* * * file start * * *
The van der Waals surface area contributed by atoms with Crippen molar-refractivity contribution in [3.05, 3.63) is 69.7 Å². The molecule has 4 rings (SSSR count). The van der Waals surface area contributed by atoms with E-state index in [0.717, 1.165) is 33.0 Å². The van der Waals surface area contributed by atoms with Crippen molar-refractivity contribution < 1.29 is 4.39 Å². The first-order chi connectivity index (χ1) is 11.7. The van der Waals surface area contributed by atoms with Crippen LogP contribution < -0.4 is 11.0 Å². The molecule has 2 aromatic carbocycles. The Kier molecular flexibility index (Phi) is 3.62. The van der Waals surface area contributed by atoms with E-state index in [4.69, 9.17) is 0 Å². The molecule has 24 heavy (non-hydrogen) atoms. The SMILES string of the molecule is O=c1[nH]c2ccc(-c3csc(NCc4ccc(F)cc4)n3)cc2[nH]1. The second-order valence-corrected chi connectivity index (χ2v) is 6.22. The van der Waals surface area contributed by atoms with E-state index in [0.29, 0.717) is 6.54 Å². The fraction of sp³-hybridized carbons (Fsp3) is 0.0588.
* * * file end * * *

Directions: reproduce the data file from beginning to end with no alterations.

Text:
The van der Waals surface area contributed by atoms with Crippen molar-refractivity contribution in [3.05, 3.63) is 69.7 Å². The molecule has 4 rings (SSSR count). The van der Waals surface area contributed by atoms with E-state index in [0.717, 1.165) is 33.0 Å². The van der Waals surface area contributed by atoms with Crippen molar-refractivity contribution < 1.29 is 4.39 Å². The first-order chi connectivity index (χ1) is 11.7. The van der Waals surface area contributed by atoms with Crippen LogP contribution < -0.4 is 11.0 Å². The molecule has 2 aromatic carbocycles. The Kier molecular flexibility index (Phi) is 3.62. The van der Waals surface area contributed by atoms with E-state index in [4.69, 9.17) is 0 Å². The molecule has 24 heavy (non-hydrogen) atoms. The SMILES string of the molecule is O=c1[nH]c2ccc(-c3csc(NCc4ccc(F)cc4)n3)cc2[nH]1. The second-order valence-corrected chi connectivity index (χ2v) is 6.22. The van der Waals surface area contributed by atoms with E-state index in [0.29, 0.717) is 6.54 Å². The fraction of sp³-hybridized carbons (Fsp3) is 0.0588.